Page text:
Thorough analysis of primary sources assumes concurrent study of authentic commentarial works. Thus in the process of writing my commentary to every new sutra I usually thumb through primary classical commentaries that I here enlist. Some of them have turned into “favorites”, that is, must-reads: Vyasa, Mishra, Sankara, Bhoja, Sadashivendra. Aged 1000 years and even older, these texts (but for the last mentioned) are truly authentic, i.e. introduced in the framework of intact Indian culture so far not deformed by conquerors. I also had a pleasure of reading commentaries on classical texts of other darshanas (in addition to yoga).
However, in the process of reading these commentaries I’ve noticed myself to have a kind of dissatisfaction which essential nature has become clear to me only recently. The matter is that notwithstanding the fact these texts are all commentaries, there is a drastic difference between the core point of commenting processes in classical India and in modern science.
Indeed, as people “spoilt” by hermeneutics, deconstructionism, books by M. Faucault and so on, we want to see:
1. Descriptions of historical and spiritual (for esoteric texts) context of the work origination.
2. Explanations that elucidate not only what the author wrote but also why he opted to write it in exactly this way. For instance, why out of many words defining mind aspects (chetas, chetana, chetanaa, chitta) it was chitta that Patanjali chose to use.
3. Foregrounding of implied discussions and polemics.
4. References to failed notions and techniques.
5. Clarification of the described mystical or psycho-technical experience’ essential point, criteria of one’s own experience correctness.
6. Instances that illustrate sophisticated discourses
7. Content- and practical recommendations on how one can use the material read.
Still, nothing of that listed is available there. All of the given above are requirements that result from one’s habit of texts scientific analysis. As well as from western people’ sane pragmatism. While in Classical India commenting first of all deals with giving comments on the text proper, not its content. Sometimes commentaries were particularizing and spoon-feeding the text main idea just like school teachers slowly repeat the material to their inattentive students. By the way, a number of modern commentaries written by Indian pandits who take example by ancient commenting tradition also give no answers to the above-set questions.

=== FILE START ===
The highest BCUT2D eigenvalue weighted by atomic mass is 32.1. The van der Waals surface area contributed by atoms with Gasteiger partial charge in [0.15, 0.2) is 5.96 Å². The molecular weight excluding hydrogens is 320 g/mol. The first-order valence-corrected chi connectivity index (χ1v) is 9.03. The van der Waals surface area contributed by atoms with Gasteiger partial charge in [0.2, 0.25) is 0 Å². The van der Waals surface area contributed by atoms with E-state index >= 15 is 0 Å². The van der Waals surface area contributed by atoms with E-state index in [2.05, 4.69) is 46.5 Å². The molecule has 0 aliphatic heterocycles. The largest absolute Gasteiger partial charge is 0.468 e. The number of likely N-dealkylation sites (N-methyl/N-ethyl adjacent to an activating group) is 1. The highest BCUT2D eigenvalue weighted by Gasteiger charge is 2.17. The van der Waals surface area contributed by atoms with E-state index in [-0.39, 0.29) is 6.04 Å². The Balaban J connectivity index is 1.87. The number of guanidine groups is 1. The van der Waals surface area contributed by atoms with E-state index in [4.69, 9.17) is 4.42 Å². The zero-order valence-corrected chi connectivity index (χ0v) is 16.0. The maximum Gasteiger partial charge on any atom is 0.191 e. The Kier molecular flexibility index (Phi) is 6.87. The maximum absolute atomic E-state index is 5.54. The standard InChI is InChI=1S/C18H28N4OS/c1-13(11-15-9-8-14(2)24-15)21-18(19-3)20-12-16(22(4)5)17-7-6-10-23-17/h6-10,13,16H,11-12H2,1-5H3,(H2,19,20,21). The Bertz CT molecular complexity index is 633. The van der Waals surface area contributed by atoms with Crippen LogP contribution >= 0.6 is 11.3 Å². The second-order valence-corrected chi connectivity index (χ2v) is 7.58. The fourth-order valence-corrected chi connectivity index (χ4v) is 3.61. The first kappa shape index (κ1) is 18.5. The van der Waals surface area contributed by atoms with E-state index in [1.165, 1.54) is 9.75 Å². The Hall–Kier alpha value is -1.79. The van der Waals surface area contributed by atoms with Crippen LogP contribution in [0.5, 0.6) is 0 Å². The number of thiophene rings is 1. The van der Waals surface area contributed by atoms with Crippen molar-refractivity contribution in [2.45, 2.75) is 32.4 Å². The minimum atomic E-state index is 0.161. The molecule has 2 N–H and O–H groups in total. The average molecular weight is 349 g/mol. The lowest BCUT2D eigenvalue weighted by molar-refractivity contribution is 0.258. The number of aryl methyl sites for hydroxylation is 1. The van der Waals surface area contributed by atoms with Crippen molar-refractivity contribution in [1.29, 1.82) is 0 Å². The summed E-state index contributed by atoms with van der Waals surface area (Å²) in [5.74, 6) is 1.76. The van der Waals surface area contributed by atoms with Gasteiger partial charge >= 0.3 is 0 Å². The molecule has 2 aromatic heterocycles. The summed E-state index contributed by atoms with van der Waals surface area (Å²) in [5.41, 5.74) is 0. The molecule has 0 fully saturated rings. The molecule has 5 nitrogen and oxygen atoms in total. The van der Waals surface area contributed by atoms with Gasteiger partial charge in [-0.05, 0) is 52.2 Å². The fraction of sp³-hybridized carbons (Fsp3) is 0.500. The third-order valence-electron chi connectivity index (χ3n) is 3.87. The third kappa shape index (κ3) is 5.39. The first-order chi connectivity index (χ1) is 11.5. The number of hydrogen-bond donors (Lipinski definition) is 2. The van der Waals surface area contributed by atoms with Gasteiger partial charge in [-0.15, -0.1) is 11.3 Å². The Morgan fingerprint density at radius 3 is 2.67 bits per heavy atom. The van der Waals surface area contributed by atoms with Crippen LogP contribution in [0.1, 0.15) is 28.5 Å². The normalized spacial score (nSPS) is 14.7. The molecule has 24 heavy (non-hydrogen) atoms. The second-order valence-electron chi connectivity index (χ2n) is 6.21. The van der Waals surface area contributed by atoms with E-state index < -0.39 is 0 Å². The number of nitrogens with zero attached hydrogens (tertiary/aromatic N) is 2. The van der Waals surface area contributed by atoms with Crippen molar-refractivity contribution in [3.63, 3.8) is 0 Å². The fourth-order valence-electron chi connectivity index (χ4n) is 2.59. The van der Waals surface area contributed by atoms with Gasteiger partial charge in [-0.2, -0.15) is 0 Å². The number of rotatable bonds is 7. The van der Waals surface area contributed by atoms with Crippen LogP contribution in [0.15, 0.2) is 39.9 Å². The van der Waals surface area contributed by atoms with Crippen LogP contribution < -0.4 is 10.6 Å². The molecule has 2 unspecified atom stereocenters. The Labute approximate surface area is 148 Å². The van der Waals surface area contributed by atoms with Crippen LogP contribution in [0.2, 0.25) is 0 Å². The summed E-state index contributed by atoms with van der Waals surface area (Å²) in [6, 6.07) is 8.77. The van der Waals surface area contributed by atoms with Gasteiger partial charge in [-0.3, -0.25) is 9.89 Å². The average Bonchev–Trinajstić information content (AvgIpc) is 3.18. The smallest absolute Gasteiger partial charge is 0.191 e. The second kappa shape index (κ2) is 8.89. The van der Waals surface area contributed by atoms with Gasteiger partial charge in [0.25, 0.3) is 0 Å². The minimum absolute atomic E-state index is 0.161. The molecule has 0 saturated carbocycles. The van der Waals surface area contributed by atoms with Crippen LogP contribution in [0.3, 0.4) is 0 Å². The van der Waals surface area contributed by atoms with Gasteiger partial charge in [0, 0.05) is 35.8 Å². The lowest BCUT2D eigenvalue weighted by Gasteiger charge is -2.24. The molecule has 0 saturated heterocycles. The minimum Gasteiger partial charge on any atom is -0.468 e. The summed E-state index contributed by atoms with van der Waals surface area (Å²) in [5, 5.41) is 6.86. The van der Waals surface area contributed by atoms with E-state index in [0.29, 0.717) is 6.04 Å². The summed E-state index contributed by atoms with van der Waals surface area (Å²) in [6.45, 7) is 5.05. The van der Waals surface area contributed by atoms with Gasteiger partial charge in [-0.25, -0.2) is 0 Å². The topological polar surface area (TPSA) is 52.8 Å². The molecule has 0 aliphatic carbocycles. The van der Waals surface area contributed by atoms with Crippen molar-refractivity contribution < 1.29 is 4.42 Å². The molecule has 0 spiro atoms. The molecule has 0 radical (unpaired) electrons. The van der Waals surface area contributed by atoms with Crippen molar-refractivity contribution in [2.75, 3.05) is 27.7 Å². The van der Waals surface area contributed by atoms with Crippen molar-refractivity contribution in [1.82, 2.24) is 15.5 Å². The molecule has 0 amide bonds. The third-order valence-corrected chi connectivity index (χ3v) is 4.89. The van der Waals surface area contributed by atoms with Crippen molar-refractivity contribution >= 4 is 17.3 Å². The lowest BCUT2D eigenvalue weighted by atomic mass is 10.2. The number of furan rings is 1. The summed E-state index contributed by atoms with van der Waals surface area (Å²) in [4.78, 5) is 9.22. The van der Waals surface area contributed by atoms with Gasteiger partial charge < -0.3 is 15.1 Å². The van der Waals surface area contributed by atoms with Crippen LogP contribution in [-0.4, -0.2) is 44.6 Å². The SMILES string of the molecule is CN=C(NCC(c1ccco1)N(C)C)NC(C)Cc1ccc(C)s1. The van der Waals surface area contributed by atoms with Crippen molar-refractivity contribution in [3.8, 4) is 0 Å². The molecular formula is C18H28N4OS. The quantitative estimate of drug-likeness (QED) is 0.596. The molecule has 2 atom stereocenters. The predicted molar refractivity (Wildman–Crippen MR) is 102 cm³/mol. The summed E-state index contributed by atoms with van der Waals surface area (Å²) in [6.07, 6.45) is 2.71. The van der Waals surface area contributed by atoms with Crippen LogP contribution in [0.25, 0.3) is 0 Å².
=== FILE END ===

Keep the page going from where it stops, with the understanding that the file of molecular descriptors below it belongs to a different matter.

Yet what type of information can we draw from such commentaries?
1. Specification of polysemantic words meaning.
2. Correct decomposition of compound words (samasavigarha) that in view of their constituent words’ fused cases can totally change the word meaning.
3. The ideas that were advanced by commentators and came as a product of their time. For instance, the concept of stages on the way to attaining nirodha that was described by Vyasa (ksipta, viksipta, mudha, ekagrata) and was absent in the work of Patanjali, is very interesting and useful. It gives us the understanding of yoga (or any other system under consideration) retrospective development. After all, sometimes the distance between the primary text and its commentaries makes hundreds or thousands years. Probably this point is the most interesting one.
4. Diffusion of senses that occurs in the course of time – like it happened to brahmacharya.
5. Examples that are sometimes given in the commentaries. But there is a small nuance here. Indian authors never bothered themselves with coining new examples. One may come across one and the same showcase in the text dated back to axial age and the one of the XX century. Probably this is related to scholasticization of thinking process.
So to speak honestly, I would say it is important one reads classical commentaries, but they are not the right source to totally rely on for the purpose of text truly deep understanding.
So what shall one do?
1. Compare [them] with personal and other available experience, including description of esoteric practices in other cultures.
2. Use the experience and best practices of these texts’ scientific study.
3. Check out things in practice.
4. Think, and think, and think.
And I shall resume the above with an idea that many may not like:
A truly mystical text tries to break beyond the limits of philosophic and religious restrictions inherent in its time. While commentaries, on the contrary, try to fit it into these frameworks.